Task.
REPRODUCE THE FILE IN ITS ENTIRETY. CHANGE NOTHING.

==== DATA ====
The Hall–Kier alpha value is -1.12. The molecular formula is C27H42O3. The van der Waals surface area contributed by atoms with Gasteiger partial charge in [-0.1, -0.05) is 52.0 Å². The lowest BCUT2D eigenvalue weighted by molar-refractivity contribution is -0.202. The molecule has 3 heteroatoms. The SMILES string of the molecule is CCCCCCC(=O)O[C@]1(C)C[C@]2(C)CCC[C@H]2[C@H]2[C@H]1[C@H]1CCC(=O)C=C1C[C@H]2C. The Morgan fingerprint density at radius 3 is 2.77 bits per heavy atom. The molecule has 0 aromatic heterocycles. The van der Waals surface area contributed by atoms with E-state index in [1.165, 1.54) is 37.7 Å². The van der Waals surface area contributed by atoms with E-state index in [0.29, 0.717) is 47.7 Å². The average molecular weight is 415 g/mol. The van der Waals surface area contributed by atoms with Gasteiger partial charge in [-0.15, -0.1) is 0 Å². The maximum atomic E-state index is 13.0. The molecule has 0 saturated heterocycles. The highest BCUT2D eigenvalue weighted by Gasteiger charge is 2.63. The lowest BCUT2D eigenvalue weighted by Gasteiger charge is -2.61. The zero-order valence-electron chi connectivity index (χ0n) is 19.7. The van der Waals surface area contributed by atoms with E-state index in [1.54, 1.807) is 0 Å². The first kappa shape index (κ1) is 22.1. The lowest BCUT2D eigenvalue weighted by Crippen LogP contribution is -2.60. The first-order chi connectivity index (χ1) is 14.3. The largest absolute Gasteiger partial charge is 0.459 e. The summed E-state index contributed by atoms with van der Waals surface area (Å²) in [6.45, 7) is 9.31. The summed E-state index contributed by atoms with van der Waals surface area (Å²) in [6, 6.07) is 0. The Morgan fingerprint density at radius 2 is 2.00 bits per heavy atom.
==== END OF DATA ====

The Hall–Kier alpha value is -1.12. The molecular formula is C27H42O3. The van der Waals surface area contributed by atoms with Gasteiger partial charge in [-0.1, -0.05) is 52.0 Å². The lowest BCUT2D eigenvalue weighted by molar-refractivity contribution is -0.202. The molecule has 3 heteroatoms. The SMILES string of the molecule is CCCCCCC(=O)O[C@]1(C)C[C@]2(C)CCC[C@H]2[C@H]2[C@H]1[C@H]1CCC(=O)C=C1C[C@H]2C. The Morgan fingerprint density at radius 3 is 2.77 bits per heavy atom. The molecule has 0 aromatic heterocycles. The van der Waals surface area contributed by atoms with E-state index in [1.165, 1.54) is 37.7 Å². The van der Waals surface area contributed by atoms with E-state index in [0.29, 0.717) is 47.7 Å². The average molecular weight is 415 g/mol. The van der Waals surface area contributed by atoms with Gasteiger partial charge in [-0.15, -0.1) is 0 Å². The maximum atomic E-state index is 13.0. The molecule has 0 saturated heterocycles. The highest BCUT2D eigenvalue weighted by Gasteiger charge is 2.63. The lowest BCUT2D eigenvalue weighted by Gasteiger charge is -2.61. The zero-order valence-electron chi connectivity index (χ0n) is 19.7. The van der Waals surface area contributed by atoms with E-state index in [1.54, 1.807) is 0 Å². The first kappa shape index (κ1) is 22.1. The lowest BCUT2D eigenvalue weighted by Crippen LogP contribution is -2.60. The first-order chi connectivity index (χ1) is 14.3. The largest absolute Gasteiger partial charge is 0.459 e. The summed E-state index contributed by atoms with van der Waals surface area (Å²) in [6.45, 7) is 9.31. The summed E-state index contributed by atoms with van der Waals surface area (Å²) in [6, 6.07) is 0. The Morgan fingerprint density at radius 2 is 2.00 bits per heavy atom.